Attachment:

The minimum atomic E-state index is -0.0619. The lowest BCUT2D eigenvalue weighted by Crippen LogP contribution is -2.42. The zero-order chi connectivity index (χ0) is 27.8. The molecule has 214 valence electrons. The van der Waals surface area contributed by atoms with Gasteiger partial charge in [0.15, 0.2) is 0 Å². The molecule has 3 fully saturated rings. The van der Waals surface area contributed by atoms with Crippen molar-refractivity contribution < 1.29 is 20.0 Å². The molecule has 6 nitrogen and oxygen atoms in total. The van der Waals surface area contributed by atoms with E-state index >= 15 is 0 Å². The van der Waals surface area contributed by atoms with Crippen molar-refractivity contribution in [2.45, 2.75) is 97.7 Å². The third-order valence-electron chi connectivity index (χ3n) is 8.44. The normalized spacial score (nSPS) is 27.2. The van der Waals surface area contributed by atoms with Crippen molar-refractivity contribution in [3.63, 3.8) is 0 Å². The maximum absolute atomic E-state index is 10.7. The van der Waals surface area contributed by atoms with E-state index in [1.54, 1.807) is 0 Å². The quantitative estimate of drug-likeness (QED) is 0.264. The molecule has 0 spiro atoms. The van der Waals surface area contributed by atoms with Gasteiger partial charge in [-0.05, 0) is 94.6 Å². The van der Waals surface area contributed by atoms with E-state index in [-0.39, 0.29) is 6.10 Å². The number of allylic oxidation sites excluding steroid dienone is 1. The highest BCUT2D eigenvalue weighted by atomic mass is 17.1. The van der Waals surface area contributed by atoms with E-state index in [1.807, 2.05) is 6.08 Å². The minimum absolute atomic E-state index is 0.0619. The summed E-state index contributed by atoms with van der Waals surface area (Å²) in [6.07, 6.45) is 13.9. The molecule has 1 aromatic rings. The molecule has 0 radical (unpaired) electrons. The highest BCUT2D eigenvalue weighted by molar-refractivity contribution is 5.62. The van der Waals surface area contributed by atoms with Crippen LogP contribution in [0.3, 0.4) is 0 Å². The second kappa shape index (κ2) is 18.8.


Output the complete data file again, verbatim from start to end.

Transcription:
The minimum atomic E-state index is -0.0619. The lowest BCUT2D eigenvalue weighted by Crippen LogP contribution is -2.42. The zero-order chi connectivity index (χ0) is 27.8. The molecule has 214 valence electrons. The van der Waals surface area contributed by atoms with Gasteiger partial charge in [0.15, 0.2) is 0 Å². The molecule has 3 fully saturated rings. The van der Waals surface area contributed by atoms with Crippen molar-refractivity contribution < 1.29 is 20.0 Å². The molecule has 6 nitrogen and oxygen atoms in total. The van der Waals surface area contributed by atoms with E-state index >= 15 is 0 Å². The van der Waals surface area contributed by atoms with Crippen molar-refractivity contribution in [2.45, 2.75) is 97.7 Å². The third-order valence-electron chi connectivity index (χ3n) is 8.44. The normalized spacial score (nSPS) is 27.2. The van der Waals surface area contributed by atoms with Crippen molar-refractivity contribution in [3.63, 3.8) is 0 Å². The maximum absolute atomic E-state index is 10.7. The van der Waals surface area contributed by atoms with E-state index in [1.54, 1.807) is 0 Å². The quantitative estimate of drug-likeness (QED) is 0.264. The molecule has 0 spiro atoms. The van der Waals surface area contributed by atoms with Gasteiger partial charge in [-0.05, 0) is 94.6 Å². The van der Waals surface area contributed by atoms with E-state index in [-0.39, 0.29) is 6.10 Å². The number of allylic oxidation sites excluding steroid dienone is 1. The highest BCUT2D eigenvalue weighted by atomic mass is 17.1. The van der Waals surface area contributed by atoms with E-state index in [1.807, 2.05) is 6.08 Å². The minimum absolute atomic E-state index is 0.0619. The summed E-state index contributed by atoms with van der Waals surface area (Å²) in [6.07, 6.45) is 13.9. The molecule has 1 aromatic rings. The molecule has 0 radical (unpaired) electrons. The highest BCUT2D eigenvalue weighted by molar-refractivity contribution is 5.62. The van der Waals surface area contributed by atoms with Crippen LogP contribution in [0.3, 0.4) is 0 Å². The second kappa shape index (κ2) is 18.8.